Our first books stir and shape us as few books ever again can. Goodnight Moon! Alice in Wonderland! A Wrinkle in Time! For three centuries and more, books made especially with the young in mind have served as indispensible gateways to literature, art, and knowledge of the world. And if, as adults, we find that our own childhood favorites remain as thrilling or funny or heart-stoppingly beautiful as ever, we should not be surprised. As W. H. Auden wisely observed: “There are no good books which are only for children.” - From the introductory text to the exhibition The ABC of It: Why Children's Books Matter at the New York Public Library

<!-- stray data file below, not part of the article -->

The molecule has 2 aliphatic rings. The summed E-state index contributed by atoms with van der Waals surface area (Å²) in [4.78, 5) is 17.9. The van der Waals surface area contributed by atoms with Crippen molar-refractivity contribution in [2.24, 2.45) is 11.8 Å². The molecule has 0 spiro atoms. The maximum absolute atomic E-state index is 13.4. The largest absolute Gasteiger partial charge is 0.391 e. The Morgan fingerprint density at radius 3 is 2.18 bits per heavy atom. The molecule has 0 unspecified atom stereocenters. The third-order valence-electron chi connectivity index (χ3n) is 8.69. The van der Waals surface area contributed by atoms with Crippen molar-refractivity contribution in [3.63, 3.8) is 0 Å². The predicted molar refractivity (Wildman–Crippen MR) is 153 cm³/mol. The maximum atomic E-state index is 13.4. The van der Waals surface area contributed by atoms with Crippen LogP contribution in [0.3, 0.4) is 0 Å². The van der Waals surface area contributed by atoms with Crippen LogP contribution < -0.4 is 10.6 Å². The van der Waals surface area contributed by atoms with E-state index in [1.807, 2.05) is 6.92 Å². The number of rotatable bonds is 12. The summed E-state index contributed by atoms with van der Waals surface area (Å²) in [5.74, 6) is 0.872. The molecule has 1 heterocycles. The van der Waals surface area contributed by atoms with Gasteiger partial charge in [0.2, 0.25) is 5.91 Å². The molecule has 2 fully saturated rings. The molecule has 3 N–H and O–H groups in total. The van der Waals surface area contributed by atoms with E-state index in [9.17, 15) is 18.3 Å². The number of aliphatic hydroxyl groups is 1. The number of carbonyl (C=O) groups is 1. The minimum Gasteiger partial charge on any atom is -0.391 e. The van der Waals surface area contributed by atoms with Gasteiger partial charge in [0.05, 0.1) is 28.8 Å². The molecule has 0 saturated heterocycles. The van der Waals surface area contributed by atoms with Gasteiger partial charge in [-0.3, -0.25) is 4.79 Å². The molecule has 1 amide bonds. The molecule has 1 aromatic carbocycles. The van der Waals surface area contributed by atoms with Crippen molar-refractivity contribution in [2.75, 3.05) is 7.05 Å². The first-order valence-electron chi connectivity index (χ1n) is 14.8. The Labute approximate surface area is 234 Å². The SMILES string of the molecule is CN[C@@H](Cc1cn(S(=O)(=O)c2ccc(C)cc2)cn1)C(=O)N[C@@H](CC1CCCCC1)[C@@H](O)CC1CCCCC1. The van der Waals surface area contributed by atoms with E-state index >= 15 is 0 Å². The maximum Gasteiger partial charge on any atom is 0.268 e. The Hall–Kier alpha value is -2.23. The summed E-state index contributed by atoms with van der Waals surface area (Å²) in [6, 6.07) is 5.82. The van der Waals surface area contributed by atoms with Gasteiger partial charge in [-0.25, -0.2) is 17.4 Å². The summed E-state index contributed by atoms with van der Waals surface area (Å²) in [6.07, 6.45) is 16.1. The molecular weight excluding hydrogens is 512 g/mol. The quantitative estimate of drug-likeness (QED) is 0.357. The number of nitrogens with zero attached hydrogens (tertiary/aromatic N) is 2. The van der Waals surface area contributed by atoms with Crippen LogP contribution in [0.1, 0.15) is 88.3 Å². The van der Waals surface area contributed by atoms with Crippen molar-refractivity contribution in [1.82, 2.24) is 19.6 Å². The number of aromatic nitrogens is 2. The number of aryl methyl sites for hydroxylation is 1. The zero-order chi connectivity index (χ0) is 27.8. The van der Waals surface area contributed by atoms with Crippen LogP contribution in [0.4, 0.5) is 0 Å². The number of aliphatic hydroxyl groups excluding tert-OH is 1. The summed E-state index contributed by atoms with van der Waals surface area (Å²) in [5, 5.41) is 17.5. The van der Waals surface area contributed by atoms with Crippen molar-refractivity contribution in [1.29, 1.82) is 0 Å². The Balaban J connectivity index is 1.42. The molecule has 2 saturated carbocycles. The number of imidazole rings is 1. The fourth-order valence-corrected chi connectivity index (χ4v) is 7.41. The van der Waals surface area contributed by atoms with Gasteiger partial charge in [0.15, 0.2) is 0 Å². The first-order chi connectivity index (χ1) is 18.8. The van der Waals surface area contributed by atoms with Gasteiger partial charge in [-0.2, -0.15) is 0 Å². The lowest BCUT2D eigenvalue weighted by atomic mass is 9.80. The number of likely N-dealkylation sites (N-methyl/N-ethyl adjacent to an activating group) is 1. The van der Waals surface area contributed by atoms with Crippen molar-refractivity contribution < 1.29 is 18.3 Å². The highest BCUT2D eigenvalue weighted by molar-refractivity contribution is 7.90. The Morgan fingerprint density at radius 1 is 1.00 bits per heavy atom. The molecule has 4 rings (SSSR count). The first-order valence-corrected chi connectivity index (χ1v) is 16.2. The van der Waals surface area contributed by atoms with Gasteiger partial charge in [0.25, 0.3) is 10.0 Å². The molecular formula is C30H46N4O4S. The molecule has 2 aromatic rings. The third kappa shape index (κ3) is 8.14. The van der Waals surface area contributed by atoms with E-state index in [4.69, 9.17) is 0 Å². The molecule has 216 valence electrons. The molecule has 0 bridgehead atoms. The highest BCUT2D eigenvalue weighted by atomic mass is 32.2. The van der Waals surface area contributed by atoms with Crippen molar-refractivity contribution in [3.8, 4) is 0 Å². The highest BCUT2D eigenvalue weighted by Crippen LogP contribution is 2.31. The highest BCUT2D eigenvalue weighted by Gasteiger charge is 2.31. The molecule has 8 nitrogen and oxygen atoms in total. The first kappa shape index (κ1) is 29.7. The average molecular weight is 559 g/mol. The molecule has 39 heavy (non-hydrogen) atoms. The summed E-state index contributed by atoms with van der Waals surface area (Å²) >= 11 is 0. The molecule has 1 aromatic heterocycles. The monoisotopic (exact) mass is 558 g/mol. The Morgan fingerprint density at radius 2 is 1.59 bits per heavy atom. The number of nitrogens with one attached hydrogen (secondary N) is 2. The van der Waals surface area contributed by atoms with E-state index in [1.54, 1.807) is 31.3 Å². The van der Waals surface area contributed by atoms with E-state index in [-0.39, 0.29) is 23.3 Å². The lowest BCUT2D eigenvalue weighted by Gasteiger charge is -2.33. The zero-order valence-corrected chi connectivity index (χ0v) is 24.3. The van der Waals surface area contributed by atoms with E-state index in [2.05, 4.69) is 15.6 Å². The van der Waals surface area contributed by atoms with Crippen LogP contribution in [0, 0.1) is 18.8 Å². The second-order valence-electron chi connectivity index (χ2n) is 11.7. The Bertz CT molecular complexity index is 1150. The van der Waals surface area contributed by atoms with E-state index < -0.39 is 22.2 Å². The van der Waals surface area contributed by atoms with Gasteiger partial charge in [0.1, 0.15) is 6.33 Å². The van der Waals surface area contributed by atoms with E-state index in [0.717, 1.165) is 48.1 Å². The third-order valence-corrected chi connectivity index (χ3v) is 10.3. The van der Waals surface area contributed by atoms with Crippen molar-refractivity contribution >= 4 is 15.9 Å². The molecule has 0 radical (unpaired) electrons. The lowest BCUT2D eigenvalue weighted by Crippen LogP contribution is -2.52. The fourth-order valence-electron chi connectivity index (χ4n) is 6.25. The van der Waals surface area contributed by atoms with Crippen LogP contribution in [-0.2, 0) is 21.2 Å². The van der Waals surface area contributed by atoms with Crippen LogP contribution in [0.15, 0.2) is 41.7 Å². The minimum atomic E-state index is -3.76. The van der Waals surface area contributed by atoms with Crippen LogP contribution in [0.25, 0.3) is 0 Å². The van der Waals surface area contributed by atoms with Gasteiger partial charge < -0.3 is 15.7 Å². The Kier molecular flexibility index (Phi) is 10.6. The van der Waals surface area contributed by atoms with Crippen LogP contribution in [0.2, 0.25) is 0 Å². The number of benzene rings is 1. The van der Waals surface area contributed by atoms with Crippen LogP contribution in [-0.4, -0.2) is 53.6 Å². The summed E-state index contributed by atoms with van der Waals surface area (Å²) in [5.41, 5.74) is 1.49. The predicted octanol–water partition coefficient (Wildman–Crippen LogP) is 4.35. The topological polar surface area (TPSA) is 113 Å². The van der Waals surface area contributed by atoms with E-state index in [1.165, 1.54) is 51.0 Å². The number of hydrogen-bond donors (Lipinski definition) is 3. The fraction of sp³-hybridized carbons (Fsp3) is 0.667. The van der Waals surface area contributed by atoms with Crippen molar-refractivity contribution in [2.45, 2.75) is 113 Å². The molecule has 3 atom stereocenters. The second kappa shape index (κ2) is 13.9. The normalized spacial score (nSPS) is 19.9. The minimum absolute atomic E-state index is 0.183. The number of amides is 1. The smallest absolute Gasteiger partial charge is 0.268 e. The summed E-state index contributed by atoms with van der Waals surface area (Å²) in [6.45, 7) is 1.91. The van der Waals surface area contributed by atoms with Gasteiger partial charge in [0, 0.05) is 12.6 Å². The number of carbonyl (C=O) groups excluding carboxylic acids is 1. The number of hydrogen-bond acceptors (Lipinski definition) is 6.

It's really a lovely exhibition. Very thought provoking about childhood through the ages and how books reflect and refract it. It provoked some of the following thoughts in me:
Librarians. Boy wow. So vitally important in the lives of children, in the shaping and celebrating of culture, and in the striving for diverse representation in literature, so all children can see themselves on the page.
Ursula Nordtsrom. What an editor. What a woman.
Jean-Jacques Rousseau. What a killjoy.
Shaun Tan. The only Aussie to get a guernsey.* Go Shaun!
Childrens books matter because we love them. We love them because they matter. Go forth! Write and illustrate and edit and design and print books for children that are bold and brave and beautiful and push boundaries. Go forth!
*Unless we claim PL Travers, which, actually, we totally should.